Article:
Rumor #2: HSBC has less gold on deposit than it promises, and it’s doling out ‎what it does have to its best friends. This one might make some sense if HSBC ‎were getting out of the gold business entirely. But it isn’t. And if it does have any ‎physical shortages, it can cover them indefinitely with paper “equivalents.”‎

Rumor #3: HSBC is going under. Those storing large amounts of gold know it, ‎and they’re protecting their assets from future claims by creditors. HSBC is hiding ‎the mass exodus of gold by claiming to have ordered it. No way to confirm this, of ‎course, but the volume of gold that’s leaving means an awful lot of people know ‎what’s happening. Word of the bank’s fragility would surely have leaked out by ‎now. That it hasn’t makes this one highly doubtful – not to mention that HSBC ‎likely falls into the “too big to fail” category and would be propped up if it faced ‎collapse.‎

Rumor #4: The most outlandish of all. Under this scenario, Washington suspects ‎an attack in conjunction with the terrorist trials, and it’s ordered gold moved out of ‎New York so it isn’t contaminated in the event of a dirty bomb. (Those with the ‎deepest, darkest level of cynicism claim that this would also provide the ‎government with a handy excuse to default on foreign claims to physical metal – ‎as in, sorry, it’s gone, but here’s what you’re owed in dollars.)‎

All of these make for spicy Web chatter, but after checking with our own sources, ‎we believe that the truth is far more mundane, yet quite exciting in its own right. ‎In essence, we think the WSJ’s analysis is pretty close, with a twist.‎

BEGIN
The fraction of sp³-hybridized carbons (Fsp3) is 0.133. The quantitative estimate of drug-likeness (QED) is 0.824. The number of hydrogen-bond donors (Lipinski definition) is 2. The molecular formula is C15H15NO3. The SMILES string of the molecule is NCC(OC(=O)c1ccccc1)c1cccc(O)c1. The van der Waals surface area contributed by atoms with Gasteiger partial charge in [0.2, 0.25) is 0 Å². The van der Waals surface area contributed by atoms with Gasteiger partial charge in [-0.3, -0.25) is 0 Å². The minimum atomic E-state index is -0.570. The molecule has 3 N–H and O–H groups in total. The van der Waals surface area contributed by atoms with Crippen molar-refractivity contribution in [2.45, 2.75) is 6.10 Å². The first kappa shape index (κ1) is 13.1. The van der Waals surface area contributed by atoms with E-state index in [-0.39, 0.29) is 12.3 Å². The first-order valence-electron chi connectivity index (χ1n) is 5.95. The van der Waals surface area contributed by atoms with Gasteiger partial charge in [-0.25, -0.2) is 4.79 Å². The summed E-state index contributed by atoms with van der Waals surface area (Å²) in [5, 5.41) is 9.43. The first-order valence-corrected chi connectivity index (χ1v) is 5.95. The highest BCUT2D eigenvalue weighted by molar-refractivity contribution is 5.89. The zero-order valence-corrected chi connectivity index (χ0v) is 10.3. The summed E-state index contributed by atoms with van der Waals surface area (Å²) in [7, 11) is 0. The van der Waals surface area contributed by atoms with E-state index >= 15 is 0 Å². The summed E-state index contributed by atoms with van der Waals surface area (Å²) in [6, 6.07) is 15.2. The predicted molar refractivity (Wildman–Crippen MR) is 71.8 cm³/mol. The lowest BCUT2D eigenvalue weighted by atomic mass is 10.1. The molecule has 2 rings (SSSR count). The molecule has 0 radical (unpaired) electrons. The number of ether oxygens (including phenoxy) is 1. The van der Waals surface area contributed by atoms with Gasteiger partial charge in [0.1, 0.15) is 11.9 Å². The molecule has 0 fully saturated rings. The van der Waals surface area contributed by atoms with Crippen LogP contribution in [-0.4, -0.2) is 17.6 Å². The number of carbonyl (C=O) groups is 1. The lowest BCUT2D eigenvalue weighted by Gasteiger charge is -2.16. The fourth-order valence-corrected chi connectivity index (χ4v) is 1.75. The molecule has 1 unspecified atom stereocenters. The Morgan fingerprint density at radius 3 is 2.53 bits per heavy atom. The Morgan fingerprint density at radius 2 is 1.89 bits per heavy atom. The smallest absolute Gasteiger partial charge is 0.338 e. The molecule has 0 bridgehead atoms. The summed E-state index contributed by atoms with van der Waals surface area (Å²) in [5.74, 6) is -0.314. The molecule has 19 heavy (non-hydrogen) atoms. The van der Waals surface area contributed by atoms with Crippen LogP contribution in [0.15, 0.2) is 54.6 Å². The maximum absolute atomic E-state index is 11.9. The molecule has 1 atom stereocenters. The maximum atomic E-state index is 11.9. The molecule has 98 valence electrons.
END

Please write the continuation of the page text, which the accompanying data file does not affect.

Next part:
It all has to do with the COMEX. That exchange, which handles futures activity in ‎gold, has to maintain a cache of metal with which to settle trades. As a courtesy, ‎it will also arrange to store gold for buyers who don’t want to take physical ‎delivery. But it has no vaults of its own. It contracts with four banks to do the ‎actual storage, though only two maintain significant amounts: of the 9.73 million ‎ounces of COMEX gold, Scotia Mocatta has the most, nearly 5.1 million; HSBC ‎USA is next, with over 4.1 million.‎


The amount of gold warehoused by the COMEX has exploded since the metal’s ‎bull run began in 2001, as you can see from the following chart (where ‎‎“registered stocks” are sitting there with someone’s name already on them, and ‎‎“eligible stocks” are awaiting either registration or delivery):‎


The trend is obvious, and what it means is that HSBC needs an ever-increasing ‎amount of space for its COMEX gold. Provided, of course, that the trend remains ‎in place. Or accelerates.‎

HSBC has cast its vote. It clearly believes that it’s going to be getting more gold ‎from the COMEX, maybe a lot more, and it’s making room by giving the boot to ‎other depositors. Perhaps the bank knows something we don’t know, or perhaps ‎it’s just acting out of reasonable expectation.‎

Either way, it’s telling us that the demand for gold is going to continue rising. And ‎coming from a major bullion bank, that’s about as bullish a signal as anyone ‎could want. If you don’t own any physical gold, it’s time.‎

Right now, gold is a bit off its recent highs… so, as believers in sound money, the Casey folks are ‎stocking up on their yellow metal before its price resumes its journey to the moon. This is the time ‎to learn everything you can about how and from whom to buy gold, where to safely store it, gold ‎proxies, and major gold stocks. Check out Casey’s Gold and Resource Report risk-free for 3 ‎months – it’s only $39 per year, a mere pittance for what you’ll get out of it. Click here to learn ‎more about gold and gold’s “slingshot effect.”‎

Worried about how to safely store your own gold?  Module 7 of our Gold Survival Guide ecourse shows you 4 ways to store gold.  You can get free access to the ecourse here which also shows 9 specific methods to buy gold and silver.